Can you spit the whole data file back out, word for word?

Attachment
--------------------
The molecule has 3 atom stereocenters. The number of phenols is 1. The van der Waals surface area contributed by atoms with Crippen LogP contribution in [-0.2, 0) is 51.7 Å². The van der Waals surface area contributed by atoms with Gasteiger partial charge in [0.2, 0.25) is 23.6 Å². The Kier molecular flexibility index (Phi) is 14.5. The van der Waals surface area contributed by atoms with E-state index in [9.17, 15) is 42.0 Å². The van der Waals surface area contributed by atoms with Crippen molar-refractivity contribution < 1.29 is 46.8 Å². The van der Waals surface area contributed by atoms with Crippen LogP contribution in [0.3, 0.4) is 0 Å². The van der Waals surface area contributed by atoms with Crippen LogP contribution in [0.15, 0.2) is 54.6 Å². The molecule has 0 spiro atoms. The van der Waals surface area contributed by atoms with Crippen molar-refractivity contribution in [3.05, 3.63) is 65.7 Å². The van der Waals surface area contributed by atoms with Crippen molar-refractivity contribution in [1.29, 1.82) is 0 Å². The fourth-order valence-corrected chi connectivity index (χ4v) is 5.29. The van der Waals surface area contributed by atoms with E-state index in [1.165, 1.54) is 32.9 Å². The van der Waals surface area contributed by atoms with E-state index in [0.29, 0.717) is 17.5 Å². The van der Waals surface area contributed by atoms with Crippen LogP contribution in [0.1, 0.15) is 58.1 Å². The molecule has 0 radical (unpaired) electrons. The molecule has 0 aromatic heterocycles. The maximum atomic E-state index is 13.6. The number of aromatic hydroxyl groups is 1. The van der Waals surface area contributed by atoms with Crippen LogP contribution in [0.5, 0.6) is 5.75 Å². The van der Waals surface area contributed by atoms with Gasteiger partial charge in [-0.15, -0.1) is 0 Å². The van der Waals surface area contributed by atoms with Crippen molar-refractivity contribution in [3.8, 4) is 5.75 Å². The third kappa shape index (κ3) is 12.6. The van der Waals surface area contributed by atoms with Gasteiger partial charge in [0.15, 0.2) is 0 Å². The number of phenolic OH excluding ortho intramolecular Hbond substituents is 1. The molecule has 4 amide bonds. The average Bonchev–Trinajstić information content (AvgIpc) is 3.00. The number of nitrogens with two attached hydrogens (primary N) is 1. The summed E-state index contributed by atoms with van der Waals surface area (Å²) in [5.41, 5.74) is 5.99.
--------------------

The molecule has 3 atom stereocenters. The number of phenols is 1. The van der Waals surface area contributed by atoms with Crippen LogP contribution in [-0.2, 0) is 51.7 Å². The van der Waals surface area contributed by atoms with Gasteiger partial charge in [0.2, 0.25) is 23.6 Å². The Kier molecular flexibility index (Phi) is 14.5. The van der Waals surface area contributed by atoms with E-state index in [9.17, 15) is 42.0 Å². The van der Waals surface area contributed by atoms with Crippen molar-refractivity contribution < 1.29 is 46.8 Å². The van der Waals surface area contributed by atoms with Crippen LogP contribution in [0.3, 0.4) is 0 Å². The van der Waals surface area contributed by atoms with Crippen LogP contribution in [0.15, 0.2) is 54.6 Å². The molecule has 0 spiro atoms. The van der Waals surface area contributed by atoms with Crippen molar-refractivity contribution in [3.05, 3.63) is 65.7 Å². The van der Waals surface area contributed by atoms with Crippen molar-refractivity contribution in [1.29, 1.82) is 0 Å². The fourth-order valence-corrected chi connectivity index (χ4v) is 5.29. The van der Waals surface area contributed by atoms with E-state index in [1.165, 1.54) is 32.9 Å². The van der Waals surface area contributed by atoms with E-state index in [0.29, 0.717) is 17.5 Å². The van der Waals surface area contributed by atoms with Crippen LogP contribution in [0.1, 0.15) is 58.1 Å². The molecule has 0 radical (unpaired) electrons. The molecule has 0 aromatic heterocycles. The maximum atomic E-state index is 13.6. The number of aromatic hydroxyl groups is 1. The van der Waals surface area contributed by atoms with Crippen LogP contribution in [0.5, 0.6) is 5.75 Å². The van der Waals surface area contributed by atoms with Gasteiger partial charge in [-0.15, -0.1) is 0 Å². The van der Waals surface area contributed by atoms with Crippen molar-refractivity contribution in [3.8, 4) is 5.75 Å². The third kappa shape index (κ3) is 12.6. The van der Waals surface area contributed by atoms with Gasteiger partial charge in [0.15, 0.2) is 0 Å². The number of phenolic OH excluding ortho intramolecular Hbond substituents is 1. The molecule has 4 amide bonds. The average Bonchev–Trinajstić information content (AvgIpc) is 3.00. The number of nitrogens with two attached hydrogens (primary N) is 1. The summed E-state index contributed by atoms with van der Waals surface area (Å²) in [5.41, 5.74) is 5.99.